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In a language as dynamic as Perl, we cannot have a lot of compile-time checks, and I am always happy when it happens, as in this case. I commend the compiler for complaining!

Obviously, it doesn't make much sense to chomp a constant, but if your operating within a sub, you don't know what the user will pass you.

I do not quite understand this. Inside of a sub, when the user passes in some data, it would not be a constant, would it?

If the user passes a constant that doesn't need chomping it would be nice to allow that thtough without having to duplicate the tests inherent in chomp?

What exactly do you mean by constant? I take it to be something that is known at compile-time.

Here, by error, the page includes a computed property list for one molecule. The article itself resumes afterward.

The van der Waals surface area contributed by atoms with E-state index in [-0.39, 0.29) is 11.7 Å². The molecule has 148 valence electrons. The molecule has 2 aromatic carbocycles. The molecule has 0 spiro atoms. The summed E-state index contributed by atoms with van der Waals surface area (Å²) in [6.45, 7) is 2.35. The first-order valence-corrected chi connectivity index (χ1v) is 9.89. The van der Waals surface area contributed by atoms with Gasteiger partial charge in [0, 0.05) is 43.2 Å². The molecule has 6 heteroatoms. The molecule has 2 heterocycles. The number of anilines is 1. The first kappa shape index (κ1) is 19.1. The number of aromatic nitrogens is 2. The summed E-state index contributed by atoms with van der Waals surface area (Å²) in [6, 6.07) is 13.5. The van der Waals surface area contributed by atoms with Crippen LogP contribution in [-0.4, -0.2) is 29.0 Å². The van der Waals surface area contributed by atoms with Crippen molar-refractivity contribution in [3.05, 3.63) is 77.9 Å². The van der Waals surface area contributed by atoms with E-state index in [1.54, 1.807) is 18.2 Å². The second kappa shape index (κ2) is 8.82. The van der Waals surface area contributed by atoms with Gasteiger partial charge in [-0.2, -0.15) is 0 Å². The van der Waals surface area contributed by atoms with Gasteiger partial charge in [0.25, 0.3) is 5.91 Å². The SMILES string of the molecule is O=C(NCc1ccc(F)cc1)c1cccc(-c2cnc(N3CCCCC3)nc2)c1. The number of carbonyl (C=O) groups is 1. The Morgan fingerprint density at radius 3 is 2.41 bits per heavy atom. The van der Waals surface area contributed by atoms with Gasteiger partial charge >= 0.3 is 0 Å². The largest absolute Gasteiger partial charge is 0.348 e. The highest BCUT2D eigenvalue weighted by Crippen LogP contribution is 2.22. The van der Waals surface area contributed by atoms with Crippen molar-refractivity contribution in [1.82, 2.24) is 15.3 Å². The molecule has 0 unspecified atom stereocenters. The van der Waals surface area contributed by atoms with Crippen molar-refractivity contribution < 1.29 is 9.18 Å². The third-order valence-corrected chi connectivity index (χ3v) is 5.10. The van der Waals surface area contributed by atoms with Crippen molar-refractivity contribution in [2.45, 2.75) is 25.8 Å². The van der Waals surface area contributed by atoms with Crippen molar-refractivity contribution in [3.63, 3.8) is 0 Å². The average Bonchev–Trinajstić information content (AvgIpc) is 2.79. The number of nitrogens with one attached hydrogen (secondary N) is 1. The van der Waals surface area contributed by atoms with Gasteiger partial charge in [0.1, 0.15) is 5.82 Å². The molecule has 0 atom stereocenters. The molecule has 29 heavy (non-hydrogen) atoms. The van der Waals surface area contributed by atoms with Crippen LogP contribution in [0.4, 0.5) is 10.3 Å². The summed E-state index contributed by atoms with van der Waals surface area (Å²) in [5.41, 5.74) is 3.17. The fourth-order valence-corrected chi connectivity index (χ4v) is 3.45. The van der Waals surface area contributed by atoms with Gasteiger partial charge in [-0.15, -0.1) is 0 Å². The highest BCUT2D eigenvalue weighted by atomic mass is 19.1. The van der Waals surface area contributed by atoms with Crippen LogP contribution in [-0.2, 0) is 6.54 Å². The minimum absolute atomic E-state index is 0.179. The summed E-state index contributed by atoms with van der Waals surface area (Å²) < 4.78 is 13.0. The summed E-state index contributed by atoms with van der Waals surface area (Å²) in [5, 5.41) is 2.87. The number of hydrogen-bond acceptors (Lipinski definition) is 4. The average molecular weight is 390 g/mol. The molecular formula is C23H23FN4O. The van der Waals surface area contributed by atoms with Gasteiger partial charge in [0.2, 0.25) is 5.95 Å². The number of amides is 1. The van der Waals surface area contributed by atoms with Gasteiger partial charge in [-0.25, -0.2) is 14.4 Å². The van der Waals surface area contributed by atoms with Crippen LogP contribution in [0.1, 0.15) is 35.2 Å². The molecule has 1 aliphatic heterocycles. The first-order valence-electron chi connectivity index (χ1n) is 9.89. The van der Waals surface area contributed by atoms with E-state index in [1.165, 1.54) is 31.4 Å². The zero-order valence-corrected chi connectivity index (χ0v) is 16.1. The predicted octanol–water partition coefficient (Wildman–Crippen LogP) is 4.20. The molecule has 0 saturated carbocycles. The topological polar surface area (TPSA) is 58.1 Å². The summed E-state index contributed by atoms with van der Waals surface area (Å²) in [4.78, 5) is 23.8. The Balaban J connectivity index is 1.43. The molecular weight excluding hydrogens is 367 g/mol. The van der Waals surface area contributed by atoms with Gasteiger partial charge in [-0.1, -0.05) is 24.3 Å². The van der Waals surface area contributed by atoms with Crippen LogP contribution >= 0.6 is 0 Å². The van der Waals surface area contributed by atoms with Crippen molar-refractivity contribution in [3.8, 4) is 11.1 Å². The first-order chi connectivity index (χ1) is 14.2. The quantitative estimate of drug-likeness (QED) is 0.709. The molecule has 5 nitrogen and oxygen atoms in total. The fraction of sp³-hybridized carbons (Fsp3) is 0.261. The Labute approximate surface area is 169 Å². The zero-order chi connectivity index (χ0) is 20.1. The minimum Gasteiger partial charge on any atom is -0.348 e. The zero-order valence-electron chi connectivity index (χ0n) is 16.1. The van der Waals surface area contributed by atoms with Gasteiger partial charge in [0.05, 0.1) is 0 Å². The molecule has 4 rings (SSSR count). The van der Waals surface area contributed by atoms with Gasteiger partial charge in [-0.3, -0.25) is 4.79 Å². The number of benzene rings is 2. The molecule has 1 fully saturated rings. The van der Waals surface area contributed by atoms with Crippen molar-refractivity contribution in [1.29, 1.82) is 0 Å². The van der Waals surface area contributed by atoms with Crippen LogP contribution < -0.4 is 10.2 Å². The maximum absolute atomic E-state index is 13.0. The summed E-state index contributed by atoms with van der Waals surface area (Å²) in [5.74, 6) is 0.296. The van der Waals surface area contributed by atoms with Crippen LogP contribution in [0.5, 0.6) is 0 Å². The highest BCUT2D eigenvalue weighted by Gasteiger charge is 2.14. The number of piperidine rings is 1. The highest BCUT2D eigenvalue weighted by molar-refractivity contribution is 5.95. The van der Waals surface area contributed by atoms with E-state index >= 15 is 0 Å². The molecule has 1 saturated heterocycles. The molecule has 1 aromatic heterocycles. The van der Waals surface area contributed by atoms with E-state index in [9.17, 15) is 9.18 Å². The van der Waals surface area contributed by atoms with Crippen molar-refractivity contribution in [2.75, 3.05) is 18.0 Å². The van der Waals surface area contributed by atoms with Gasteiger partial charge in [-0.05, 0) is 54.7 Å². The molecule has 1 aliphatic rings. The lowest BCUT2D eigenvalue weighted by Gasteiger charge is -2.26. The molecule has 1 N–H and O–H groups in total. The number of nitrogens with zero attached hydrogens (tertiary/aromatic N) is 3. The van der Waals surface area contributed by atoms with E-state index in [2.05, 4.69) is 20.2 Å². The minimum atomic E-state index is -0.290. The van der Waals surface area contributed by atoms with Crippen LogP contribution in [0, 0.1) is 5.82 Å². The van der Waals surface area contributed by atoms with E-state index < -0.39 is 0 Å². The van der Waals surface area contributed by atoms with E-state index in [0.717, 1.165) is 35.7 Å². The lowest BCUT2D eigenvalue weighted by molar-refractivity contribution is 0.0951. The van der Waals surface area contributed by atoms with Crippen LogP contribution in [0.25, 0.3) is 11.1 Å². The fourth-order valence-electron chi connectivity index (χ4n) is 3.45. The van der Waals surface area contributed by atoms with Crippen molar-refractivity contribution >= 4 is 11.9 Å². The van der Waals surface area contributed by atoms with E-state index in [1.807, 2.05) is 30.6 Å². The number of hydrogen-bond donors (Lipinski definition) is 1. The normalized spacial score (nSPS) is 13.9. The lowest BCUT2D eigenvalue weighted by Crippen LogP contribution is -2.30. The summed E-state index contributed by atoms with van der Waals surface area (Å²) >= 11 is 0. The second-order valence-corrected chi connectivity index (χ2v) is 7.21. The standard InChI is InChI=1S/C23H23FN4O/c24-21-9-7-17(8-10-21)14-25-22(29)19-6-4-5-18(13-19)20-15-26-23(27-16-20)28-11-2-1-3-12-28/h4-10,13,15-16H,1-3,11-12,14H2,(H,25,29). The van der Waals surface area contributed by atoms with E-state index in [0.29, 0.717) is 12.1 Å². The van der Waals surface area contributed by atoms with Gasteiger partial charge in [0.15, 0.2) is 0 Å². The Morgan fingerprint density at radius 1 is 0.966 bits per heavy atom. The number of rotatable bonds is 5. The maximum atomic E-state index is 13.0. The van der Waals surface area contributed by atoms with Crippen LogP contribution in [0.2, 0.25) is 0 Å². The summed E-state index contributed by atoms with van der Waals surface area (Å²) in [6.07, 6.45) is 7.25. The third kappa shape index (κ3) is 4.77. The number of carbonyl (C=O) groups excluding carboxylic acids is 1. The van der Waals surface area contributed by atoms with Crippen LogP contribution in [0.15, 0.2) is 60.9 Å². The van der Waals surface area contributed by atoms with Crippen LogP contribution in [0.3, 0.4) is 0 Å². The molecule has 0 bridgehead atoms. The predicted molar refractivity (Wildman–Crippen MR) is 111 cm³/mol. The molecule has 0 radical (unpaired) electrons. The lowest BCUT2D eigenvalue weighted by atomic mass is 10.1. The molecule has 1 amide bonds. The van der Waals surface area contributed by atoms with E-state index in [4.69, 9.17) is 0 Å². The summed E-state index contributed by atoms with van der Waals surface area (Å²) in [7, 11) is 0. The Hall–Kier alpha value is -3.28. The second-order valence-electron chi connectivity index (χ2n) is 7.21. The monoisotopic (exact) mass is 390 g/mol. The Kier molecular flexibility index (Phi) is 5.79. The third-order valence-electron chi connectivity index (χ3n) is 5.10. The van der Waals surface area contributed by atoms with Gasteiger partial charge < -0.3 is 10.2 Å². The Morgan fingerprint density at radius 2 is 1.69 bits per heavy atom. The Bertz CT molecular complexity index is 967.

I think it would be nice if the compiler optimized away the chomp completely if called with a compile-time constant. But I am not sure this is a feature many people need.

Update: After reading BigLug's response and his excellent examples, I now understand what you meant by "inside of a sub". In this case, I tend to agree with you, that the run-time error that occurs when you pass in a read-only 'fred' (which does not need to be modified) is a little harsh. On the other hand, the subroutine modify wants to modify its parameter and passing constants to it would be as illegal as passing them directly to chomp.


In reply to Re: chomping constants by Thilosophy
in thread Should chomping a constant always raise an error? by BrowserUk

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